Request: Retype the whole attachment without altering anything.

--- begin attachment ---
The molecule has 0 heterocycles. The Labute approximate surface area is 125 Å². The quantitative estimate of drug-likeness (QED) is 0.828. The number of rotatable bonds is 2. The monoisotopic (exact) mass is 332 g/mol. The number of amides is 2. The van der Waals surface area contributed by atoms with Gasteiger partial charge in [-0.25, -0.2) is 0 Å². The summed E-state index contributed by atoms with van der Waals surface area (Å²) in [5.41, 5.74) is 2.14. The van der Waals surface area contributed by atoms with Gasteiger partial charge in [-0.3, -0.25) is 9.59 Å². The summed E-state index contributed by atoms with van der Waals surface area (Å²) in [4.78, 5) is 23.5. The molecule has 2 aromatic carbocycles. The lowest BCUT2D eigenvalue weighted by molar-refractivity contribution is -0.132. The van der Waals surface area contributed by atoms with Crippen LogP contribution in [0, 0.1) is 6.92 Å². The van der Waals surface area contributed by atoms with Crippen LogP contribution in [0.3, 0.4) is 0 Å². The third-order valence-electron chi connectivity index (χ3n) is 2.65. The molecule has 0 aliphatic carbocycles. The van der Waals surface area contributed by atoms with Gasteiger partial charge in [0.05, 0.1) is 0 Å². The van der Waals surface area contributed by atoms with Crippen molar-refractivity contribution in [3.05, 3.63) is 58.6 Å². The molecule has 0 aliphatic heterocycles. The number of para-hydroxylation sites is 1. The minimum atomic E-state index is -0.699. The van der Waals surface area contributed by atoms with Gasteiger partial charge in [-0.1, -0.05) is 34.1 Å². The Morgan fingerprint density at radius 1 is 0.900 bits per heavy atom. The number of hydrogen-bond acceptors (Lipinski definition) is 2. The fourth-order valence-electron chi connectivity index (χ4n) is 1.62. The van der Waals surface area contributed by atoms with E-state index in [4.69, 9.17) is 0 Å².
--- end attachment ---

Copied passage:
The molecule has 0 heterocycles. The Labute approximate surface area is 125 Å². The quantitative estimate of drug-likeness (QED) is 0.828. The number of rotatable bonds is 2. The monoisotopic (exact) mass is 332 g/mol. The number of amides is 2. The van der Waals surface area contributed by atoms with Gasteiger partial charge in [-0.25, -0.2) is 0 Å². The summed E-state index contributed by atoms with van der Waals surface area (Å²) in [5.41, 5.74) is 2.14. The van der Waals surface area contributed by atoms with Gasteiger partial charge in [-0.3, -0.25) is 9.59 Å². The summed E-state index contributed by atoms with van der Waals surface area (Å²) in [4.78, 5) is 23.5. The molecule has 2 aromatic carbocycles. The lowest BCUT2D eigenvalue weighted by molar-refractivity contribution is -0.132. The van der Waals surface area contributed by atoms with Crippen LogP contribution in [0, 0.1) is 6.92 Å². The van der Waals surface area contributed by atoms with Crippen LogP contribution in [0.3, 0.4) is 0 Å². The third-order valence-electron chi connectivity index (χ3n) is 2.65. The molecule has 0 aliphatic carbocycles. The van der Waals surface area contributed by atoms with Gasteiger partial charge in [0.05, 0.1) is 0 Å². The van der Waals surface area contributed by atoms with Crippen molar-refractivity contribution in [3.05, 3.63) is 58.6 Å². The molecule has 0 aliphatic heterocycles. The number of para-hydroxylation sites is 1. The minimum atomic E-state index is -0.699. The van der Waals surface area contributed by atoms with Gasteiger partial charge in [-0.1, -0.05) is 34.1 Å². The Morgan fingerprint density at radius 1 is 0.900 bits per heavy atom. The number of hydrogen-bond acceptors (Lipinski definition) is 2. The fourth-order valence-electron chi connectivity index (χ4n) is 1.62. The van der Waals surface area contributed by atoms with E-state index in [4.69, 9.17) is 0 Å².